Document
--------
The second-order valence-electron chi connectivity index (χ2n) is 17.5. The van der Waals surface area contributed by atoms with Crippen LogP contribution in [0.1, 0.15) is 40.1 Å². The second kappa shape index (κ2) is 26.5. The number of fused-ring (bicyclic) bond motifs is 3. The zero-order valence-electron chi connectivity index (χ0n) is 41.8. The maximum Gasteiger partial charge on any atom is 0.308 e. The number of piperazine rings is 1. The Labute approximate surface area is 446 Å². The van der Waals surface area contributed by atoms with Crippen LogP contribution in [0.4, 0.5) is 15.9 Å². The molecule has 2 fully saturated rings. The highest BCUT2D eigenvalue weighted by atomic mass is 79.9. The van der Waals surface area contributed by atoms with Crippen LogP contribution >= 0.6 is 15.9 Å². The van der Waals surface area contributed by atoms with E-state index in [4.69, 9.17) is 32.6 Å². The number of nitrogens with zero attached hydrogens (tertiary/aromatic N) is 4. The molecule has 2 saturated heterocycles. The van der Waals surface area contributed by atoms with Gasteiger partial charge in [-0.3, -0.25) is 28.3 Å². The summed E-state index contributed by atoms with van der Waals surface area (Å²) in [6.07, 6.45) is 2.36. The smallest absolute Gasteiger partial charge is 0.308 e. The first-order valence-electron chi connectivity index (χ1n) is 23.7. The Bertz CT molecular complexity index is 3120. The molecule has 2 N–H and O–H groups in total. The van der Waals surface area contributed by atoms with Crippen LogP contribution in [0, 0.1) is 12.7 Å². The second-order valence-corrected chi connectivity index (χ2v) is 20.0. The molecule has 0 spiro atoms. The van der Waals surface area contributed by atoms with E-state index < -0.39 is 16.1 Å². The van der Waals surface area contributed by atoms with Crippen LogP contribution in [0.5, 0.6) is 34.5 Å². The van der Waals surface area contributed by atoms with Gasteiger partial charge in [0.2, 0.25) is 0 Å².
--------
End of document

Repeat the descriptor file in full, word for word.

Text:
The second-order valence-electron chi connectivity index (χ2n) is 17.5. The van der Waals surface area contributed by atoms with Crippen LogP contribution in [0.1, 0.15) is 40.1 Å². The second kappa shape index (κ2) is 26.5. The number of fused-ring (bicyclic) bond motifs is 3. The zero-order valence-electron chi connectivity index (χ0n) is 41.8. The maximum Gasteiger partial charge on any atom is 0.308 e. The number of piperazine rings is 1. The Labute approximate surface area is 446 Å². The van der Waals surface area contributed by atoms with Crippen LogP contribution in [0.4, 0.5) is 15.9 Å². The molecule has 2 fully saturated rings. The highest BCUT2D eigenvalue weighted by atomic mass is 79.9. The van der Waals surface area contributed by atoms with Crippen LogP contribution >= 0.6 is 15.9 Å². The van der Waals surface area contributed by atoms with E-state index in [4.69, 9.17) is 32.6 Å². The number of nitrogens with zero attached hydrogens (tertiary/aromatic N) is 4. The molecule has 2 saturated heterocycles. The van der Waals surface area contributed by atoms with Gasteiger partial charge in [-0.3, -0.25) is 28.3 Å². The summed E-state index contributed by atoms with van der Waals surface area (Å²) in [6.07, 6.45) is 2.36. The smallest absolute Gasteiger partial charge is 0.308 e. The first-order valence-electron chi connectivity index (χ1n) is 23.7. The Bertz CT molecular complexity index is 3120. The molecule has 2 N–H and O–H groups in total. The van der Waals surface area contributed by atoms with Crippen LogP contribution in [0, 0.1) is 12.7 Å². The second-order valence-corrected chi connectivity index (χ2v) is 20.0. The molecule has 0 spiro atoms. The van der Waals surface area contributed by atoms with E-state index < -0.39 is 16.1 Å². The van der Waals surface area contributed by atoms with Crippen LogP contribution in [0.5, 0.6) is 34.5 Å². The van der Waals surface area contributed by atoms with Gasteiger partial charge in [0.2, 0.25) is 0 Å².